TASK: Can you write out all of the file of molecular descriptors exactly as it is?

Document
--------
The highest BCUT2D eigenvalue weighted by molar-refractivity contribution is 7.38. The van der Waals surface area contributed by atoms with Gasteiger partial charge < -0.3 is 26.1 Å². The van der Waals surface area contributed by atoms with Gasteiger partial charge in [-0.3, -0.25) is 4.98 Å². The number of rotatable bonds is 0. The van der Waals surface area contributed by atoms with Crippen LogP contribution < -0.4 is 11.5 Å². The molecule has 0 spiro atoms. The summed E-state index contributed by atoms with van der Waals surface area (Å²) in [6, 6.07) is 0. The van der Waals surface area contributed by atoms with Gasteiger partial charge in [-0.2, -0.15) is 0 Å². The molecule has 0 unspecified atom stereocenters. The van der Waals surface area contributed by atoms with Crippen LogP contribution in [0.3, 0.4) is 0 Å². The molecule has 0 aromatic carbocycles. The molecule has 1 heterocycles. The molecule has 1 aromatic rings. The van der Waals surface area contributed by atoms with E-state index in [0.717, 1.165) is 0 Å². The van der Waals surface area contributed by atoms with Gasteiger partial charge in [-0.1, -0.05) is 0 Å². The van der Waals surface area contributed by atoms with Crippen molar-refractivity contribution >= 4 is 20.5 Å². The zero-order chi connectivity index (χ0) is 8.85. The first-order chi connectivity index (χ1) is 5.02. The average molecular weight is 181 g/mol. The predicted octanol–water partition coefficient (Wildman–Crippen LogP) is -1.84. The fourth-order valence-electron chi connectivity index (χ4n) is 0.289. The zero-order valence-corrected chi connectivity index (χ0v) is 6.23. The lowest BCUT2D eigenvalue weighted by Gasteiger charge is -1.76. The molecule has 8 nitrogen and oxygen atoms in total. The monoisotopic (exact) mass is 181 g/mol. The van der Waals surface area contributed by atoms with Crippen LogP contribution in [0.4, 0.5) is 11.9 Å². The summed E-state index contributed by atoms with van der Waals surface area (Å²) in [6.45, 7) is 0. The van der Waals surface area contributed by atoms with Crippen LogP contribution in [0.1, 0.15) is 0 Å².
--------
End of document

The highest BCUT2D eigenvalue weighted by molar-refractivity contribution is 7.38. The van der Waals surface area contributed by atoms with Gasteiger partial charge < -0.3 is 26.1 Å². The van der Waals surface area contributed by atoms with Gasteiger partial charge in [-0.3, -0.25) is 4.98 Å². The number of rotatable bonds is 0. The van der Waals surface area contributed by atoms with Crippen LogP contribution < -0.4 is 11.5 Å². The molecule has 0 spiro atoms. The summed E-state index contributed by atoms with van der Waals surface area (Å²) in [6, 6.07) is 0. The van der Waals surface area contributed by atoms with Gasteiger partial charge in [-0.2, -0.15) is 0 Å². The molecule has 0 unspecified atom stereocenters. The van der Waals surface area contributed by atoms with Crippen LogP contribution in [0.3, 0.4) is 0 Å². The molecule has 0 aromatic carbocycles. The molecule has 1 heterocycles. The molecule has 1 aromatic rings. The van der Waals surface area contributed by atoms with E-state index in [0.717, 1.165) is 0 Å². The van der Waals surface area contributed by atoms with Gasteiger partial charge in [-0.1, -0.05) is 0 Å². The van der Waals surface area contributed by atoms with Crippen molar-refractivity contribution >= 4 is 20.5 Å². The zero-order chi connectivity index (χ0) is 8.85. The first-order chi connectivity index (χ1) is 5.02. The average molecular weight is 181 g/mol. The predicted octanol–water partition coefficient (Wildman–Crippen LogP) is -1.84. The fourth-order valence-electron chi connectivity index (χ4n) is 0.289. The zero-order valence-corrected chi connectivity index (χ0v) is 6.23. The lowest BCUT2D eigenvalue weighted by Gasteiger charge is -1.76. The molecule has 8 nitrogen and oxygen atoms in total. The monoisotopic (exact) mass is 181 g/mol. The van der Waals surface area contributed by atoms with Crippen LogP contribution in [0.4, 0.5) is 11.9 Å². The summed E-state index contributed by atoms with van der Waals surface area (Å²) in [6.45, 7) is 0. The van der Waals surface area contributed by atoms with Crippen LogP contribution in [0.1, 0.15) is 0 Å².